Killing of girl remains a mystery a year later

August 14, 1994|By Ed Heard | Ed Heard,Sun Staff Writer

It's almost a year since 15-year-old Tara Gladden's body was found in a culvert under Little Patuxent Parkway in Columbia Aug. 17. It has been a year of frustration for county police who have been unable to find enough evidence to close the case, a year of anguish for her family who are unable to forget.

Police have named Curtis Aden Jamison, 29, with whom Tara had had a sexual relationship, as a suspect in the killing.

Jamison has been in the Roxbury Correctional Institution in Hagerstown since Sept. 24, serving a 20-year sentence for having sex with a 12-year-old Columbia girl last year and a 13-year-old Baltimore girl in 1992.

During their investigation, police learned that the Baltimore man had sex with one of the girls in the culvert where Tara's body

was found.

"Solving the [Gladden] case will alleviate a lot of people's overall anxiety," said Sgt. Pete D'Antuono, head of the Crimes Against Persons Unit.

Sergeant D'Antuono said he is awaiting an FBI analysis of hair and fiber samples, results that were due in July but were $H delayed and are now expected by the end of this month.

"My feeling is optimistic, and I'm hopeful we'll be able to charge," he said. "Hopefully there will be some justice brought to the case, some finality so the family can go on."

That's been difficult for Tara's father, John Gladden, who says the unanswered questions surrounding his daughter's death still fill his mind.

"It's been a year, but it doesn't seem like a year. It seems like yesterday," Mr. Gladden said. "It's like a recurring nightmare you can never wake up from. Memories come up -- like trips to zoos -- and it's like she's standing there whispering in your ear, 'Remember this.'

"It's a tough situation to go on day by day."

Mr. Gladden said he's hopeful that investigators will soon resolve the case, but he said he continues to believe that the police did not take his daughter's disappearance seriously enough, at least not immediately.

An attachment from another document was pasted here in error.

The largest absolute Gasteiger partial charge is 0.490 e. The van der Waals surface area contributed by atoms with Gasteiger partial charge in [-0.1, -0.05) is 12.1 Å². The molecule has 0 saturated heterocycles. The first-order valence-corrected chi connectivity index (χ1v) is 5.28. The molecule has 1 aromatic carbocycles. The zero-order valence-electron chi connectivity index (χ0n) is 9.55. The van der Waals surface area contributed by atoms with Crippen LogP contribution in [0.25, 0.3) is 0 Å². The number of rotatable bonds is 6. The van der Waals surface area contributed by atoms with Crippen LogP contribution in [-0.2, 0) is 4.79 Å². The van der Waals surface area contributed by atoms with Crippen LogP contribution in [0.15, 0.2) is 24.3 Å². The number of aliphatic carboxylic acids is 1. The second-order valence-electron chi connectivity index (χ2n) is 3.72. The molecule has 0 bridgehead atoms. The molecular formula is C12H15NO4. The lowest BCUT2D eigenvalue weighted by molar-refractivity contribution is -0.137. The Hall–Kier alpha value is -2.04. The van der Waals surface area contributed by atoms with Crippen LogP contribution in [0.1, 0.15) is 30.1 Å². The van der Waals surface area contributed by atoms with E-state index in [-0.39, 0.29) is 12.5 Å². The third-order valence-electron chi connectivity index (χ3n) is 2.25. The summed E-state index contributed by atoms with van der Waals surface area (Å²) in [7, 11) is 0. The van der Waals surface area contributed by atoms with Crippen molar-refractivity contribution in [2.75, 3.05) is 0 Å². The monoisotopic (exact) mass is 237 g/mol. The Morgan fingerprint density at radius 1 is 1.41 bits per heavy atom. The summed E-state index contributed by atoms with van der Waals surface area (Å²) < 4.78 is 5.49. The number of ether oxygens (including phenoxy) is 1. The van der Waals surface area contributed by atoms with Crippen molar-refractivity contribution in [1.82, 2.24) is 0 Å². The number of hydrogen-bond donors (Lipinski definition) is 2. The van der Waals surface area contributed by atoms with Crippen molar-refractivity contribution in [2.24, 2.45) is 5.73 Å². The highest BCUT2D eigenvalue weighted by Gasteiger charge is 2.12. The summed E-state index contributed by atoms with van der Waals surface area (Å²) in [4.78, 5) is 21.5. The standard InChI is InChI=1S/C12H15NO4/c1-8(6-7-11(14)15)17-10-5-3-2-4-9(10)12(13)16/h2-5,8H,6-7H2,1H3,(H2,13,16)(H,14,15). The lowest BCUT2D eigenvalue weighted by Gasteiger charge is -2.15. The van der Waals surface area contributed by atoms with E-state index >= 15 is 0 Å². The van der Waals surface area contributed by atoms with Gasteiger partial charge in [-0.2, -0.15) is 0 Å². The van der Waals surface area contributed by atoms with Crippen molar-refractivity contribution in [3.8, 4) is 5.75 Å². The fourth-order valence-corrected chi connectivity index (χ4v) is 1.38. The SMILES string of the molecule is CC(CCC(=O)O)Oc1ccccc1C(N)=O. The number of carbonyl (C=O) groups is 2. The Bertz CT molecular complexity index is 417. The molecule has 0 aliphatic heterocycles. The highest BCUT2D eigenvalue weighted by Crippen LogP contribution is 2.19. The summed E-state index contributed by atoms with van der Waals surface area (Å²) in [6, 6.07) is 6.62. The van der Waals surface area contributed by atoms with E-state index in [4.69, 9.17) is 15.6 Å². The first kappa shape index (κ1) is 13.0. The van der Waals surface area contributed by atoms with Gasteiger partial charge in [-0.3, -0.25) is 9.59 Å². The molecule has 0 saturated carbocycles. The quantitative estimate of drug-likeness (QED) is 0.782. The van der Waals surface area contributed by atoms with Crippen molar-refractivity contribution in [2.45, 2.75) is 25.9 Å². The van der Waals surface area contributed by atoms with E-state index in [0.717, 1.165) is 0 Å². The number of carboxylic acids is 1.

"They said she was a runaway -- all other circumstances said otherwise," he said.

Tara's parents' called police after learning that Tara was having a sexual relationship with a man known as "C.J."

Tara interviewed

Officers interviewed Tara on July 16, 1993, and learned Jamison's identity from her.

Police say the girl told them of an emotionally and physically abusive relationship with Jamison that had led her to attempt suicide.

Tara was reported missing from her home in the 5600 block of Vantage Point Road on July 22, 1993, when her mother returned home and found a basement door open and Tara gone.

A week later, police issued warrants for Jamison, charging him with sex offenses involving Tara and a 12-year-old Columbia girl. He turned himself in Aug. 3.

Police found Tara's nude body near a wooded area three minutes from her home on Aug. 17. She could only be identified by dental records.

"The biggest obstacle to the case was between the time she was missing and when she was discovered," Sergeant D'Antuono said. "It's tough to make a case when it's not fresh -- when the body is dumped and just left somewhere."

Police say that Jamison had sex numerous times during a yearlong relationship with Tara, but charges arising from those incidents were dropped because her testimony was needed to prosecute.

Jamison is due to appear in court next month on charges that he broke into the Gladden home and assaulted Tara and a friend in May 1993.

Waiting for police

"I don't want to say anything about the case," said Jamison's Baltimore attorney George Tindal.

The Howard County state's attorney's office, which does not have its own investigators, has to wait for police to turn up information, said State's Attorney William R. Hymes.

"Until we're given more hard evidence that lets us know we can issue a conviction, there isn't anything that we can do from our office," said Mr. Hymes.

Meanwhile, Mr. Gladden said he and his wife, Johanna, moved this spring to another part of Columbia and have bought a dog, a cockapoo they named Tag, the initials of their daughter's full name.

"She didn't deserve to die the way she did. Tara got involved with something she didn't know anything about, something way over her head," Mr. Gladden said.

Tara would have turned 17 on Tuesday.

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